The Africar was the idea of Tony Howarth, an English journalist and photographer who spent much of the 1970s in Africa taking pictures.
He disliked the developed world's policy of selling vehicles which were unsuitable for the conditions and the fact that the cars disintegrated long before the bills were paid.
The Africar, like the Baby Brousse, was designed to handle unmetalled roads, to be constructed from local materials with low-skill labour and a minimum of imported content.
Howarth constructed 3 cars: a break, a pickup and a 6-wheeler. They were built in England and driven to the Arctic Circle from where they headed south and reached the equator 4 months later. A British Channel 4 TV programme, produced by Howarth was broadcast in May 1987, which helped raise awareness of the project.
Howarth formed Africar International Limited (AIL) in April 1986. In the early '80's Howarth had built three Africars which were used on an expedition from the Arctic to the Equator.
The chassis and bodywork of the Africars were made of wood but Howarth used Citroën GS engines and 2CV gearboxes and components from other manufacturers including British Leyland's Hydrolastic suspension system.
From September 1986, AIL operated from a factory in Lancaster.
Deposits were taken for vehicles. The customers, many of whom had seen the Channel 4 programmes, were led to believe that the cars would be delivered to them.
At a Christmas party at the factory premises in 1987, to which some investors were invited, an Africar was unveiled. This was in fact a dummy vehicle sans engine or gearbox. Its doors were glued shut and the paint on it was still wet. The car was roped off so that customers could see but not touch.
The delivery dates for customers' Africars were put back and back. By the time AIL ceased operations in the summer of 1988 the only customer who had an Africar was one who had visited the premises and had driven a car away without asking.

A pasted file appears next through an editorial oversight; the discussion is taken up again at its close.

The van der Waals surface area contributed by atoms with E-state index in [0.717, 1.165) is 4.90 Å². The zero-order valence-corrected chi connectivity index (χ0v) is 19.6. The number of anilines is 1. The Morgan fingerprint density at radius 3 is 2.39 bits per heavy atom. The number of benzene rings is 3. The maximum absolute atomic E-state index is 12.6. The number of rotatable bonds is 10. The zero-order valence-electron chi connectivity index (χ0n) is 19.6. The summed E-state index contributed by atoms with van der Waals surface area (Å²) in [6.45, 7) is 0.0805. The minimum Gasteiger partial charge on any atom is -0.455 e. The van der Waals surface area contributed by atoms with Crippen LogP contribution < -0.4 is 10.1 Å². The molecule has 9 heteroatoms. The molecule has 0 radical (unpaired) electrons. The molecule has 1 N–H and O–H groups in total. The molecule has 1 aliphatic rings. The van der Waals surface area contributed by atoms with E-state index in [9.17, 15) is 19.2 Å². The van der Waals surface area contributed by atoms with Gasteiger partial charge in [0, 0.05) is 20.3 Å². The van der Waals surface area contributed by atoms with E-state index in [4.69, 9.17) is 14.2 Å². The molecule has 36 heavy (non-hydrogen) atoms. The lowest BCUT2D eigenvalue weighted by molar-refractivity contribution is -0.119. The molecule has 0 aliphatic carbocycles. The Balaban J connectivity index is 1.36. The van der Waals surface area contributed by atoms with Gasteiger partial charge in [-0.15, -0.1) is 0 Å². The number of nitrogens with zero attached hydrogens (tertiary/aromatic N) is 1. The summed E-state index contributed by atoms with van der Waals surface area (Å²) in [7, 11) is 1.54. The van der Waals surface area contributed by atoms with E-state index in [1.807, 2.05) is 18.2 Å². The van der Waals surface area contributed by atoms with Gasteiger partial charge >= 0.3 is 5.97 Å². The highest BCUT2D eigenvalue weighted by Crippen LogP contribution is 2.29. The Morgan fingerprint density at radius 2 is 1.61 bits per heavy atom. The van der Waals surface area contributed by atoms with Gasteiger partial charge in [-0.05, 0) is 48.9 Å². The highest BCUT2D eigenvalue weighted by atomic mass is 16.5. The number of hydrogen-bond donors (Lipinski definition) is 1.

In February 1988 Howarth intended to raise about £5 million by converting Africar UK Limited into a public limited company and offering shares to the public. The flotation did not proceed because the company's accountants refused to certify in the prospectus that the licence to manufacture Africars, which was the only asset the plc owned, was worth GBP8 million.
Despite the failure of the flotation and the company's consequent financial difficulties, it continued to trade by making use of goods and funds received from trade creditors, customers and investors.
By July 1988 new investments had all but dried up. AIL could not pay its staff their wages. On 18 July officers from the Lancashire Constabulary Commerce Branch seized the company's documents and the landlord recovered possession of the factory. Howarth at the time was in the USA trying to raise further investment. He remained outside the UK’s jurisdiction until he was arrested and charged on his return in October 1994.
There were promises made about global sales, 3rd world manufacturing rights, and so on but the company foundered after spending their funds on an engine and gearbox. The bankruptcy court sold off all the assets and put Tony Howarth in jail for a short time.
The Africars themselves have disappeared.
Sadly, some time later, production of these vehicles also ceased. A few of these cars are still known to exist.
It is surprising that plans based on this innovative design are not available.
|© 1999 Julian Marsh||My thanks to Ian Marshall and Michael Roeder without whose help this page would never have seen the light of day - check out the Old Woodies website and KTUD Automotive Web site for more information on the Africar.|